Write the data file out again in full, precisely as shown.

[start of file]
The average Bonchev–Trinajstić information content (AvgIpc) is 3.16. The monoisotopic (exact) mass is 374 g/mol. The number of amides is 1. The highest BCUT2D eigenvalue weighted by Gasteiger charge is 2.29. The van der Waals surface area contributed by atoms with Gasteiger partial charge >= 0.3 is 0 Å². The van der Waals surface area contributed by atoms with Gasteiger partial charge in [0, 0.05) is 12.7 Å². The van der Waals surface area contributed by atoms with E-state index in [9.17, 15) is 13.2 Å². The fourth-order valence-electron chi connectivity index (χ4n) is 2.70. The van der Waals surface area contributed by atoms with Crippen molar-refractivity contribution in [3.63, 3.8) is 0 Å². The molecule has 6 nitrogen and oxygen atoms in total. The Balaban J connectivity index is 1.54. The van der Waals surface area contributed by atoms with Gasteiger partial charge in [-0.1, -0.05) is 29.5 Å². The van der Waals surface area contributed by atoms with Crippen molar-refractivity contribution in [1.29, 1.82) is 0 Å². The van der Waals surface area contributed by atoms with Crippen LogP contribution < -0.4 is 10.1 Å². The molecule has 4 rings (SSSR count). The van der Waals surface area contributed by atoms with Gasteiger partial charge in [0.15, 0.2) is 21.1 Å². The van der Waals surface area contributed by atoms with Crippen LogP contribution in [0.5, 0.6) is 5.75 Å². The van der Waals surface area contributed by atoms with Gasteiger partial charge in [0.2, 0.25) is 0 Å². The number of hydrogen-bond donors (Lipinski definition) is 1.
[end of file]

The average Bonchev–Trinajstić information content (AvgIpc) is 3.16. The monoisotopic (exact) mass is 374 g/mol. The number of amides is 1. The highest BCUT2D eigenvalue weighted by Gasteiger charge is 2.29. The van der Waals surface area contributed by atoms with Gasteiger partial charge >= 0.3 is 0 Å². The van der Waals surface area contributed by atoms with Gasteiger partial charge in [0, 0.05) is 12.7 Å². The van der Waals surface area contributed by atoms with E-state index in [9.17, 15) is 13.2 Å². The fourth-order valence-electron chi connectivity index (χ4n) is 2.70. The van der Waals surface area contributed by atoms with Crippen molar-refractivity contribution in [3.63, 3.8) is 0 Å². The molecule has 6 nitrogen and oxygen atoms in total. The Balaban J connectivity index is 1.54. The van der Waals surface area contributed by atoms with Gasteiger partial charge in [-0.1, -0.05) is 29.5 Å². The van der Waals surface area contributed by atoms with Crippen molar-refractivity contribution in [1.29, 1.82) is 0 Å². The van der Waals surface area contributed by atoms with Crippen LogP contribution < -0.4 is 10.1 Å². The molecule has 4 rings (SSSR count). The van der Waals surface area contributed by atoms with Gasteiger partial charge in [0.15, 0.2) is 21.1 Å². The van der Waals surface area contributed by atoms with Crippen LogP contribution in [0.5, 0.6) is 5.75 Å². The van der Waals surface area contributed by atoms with Gasteiger partial charge in [0.2, 0.25) is 0 Å². The number of hydrogen-bond donors (Lipinski definition) is 1.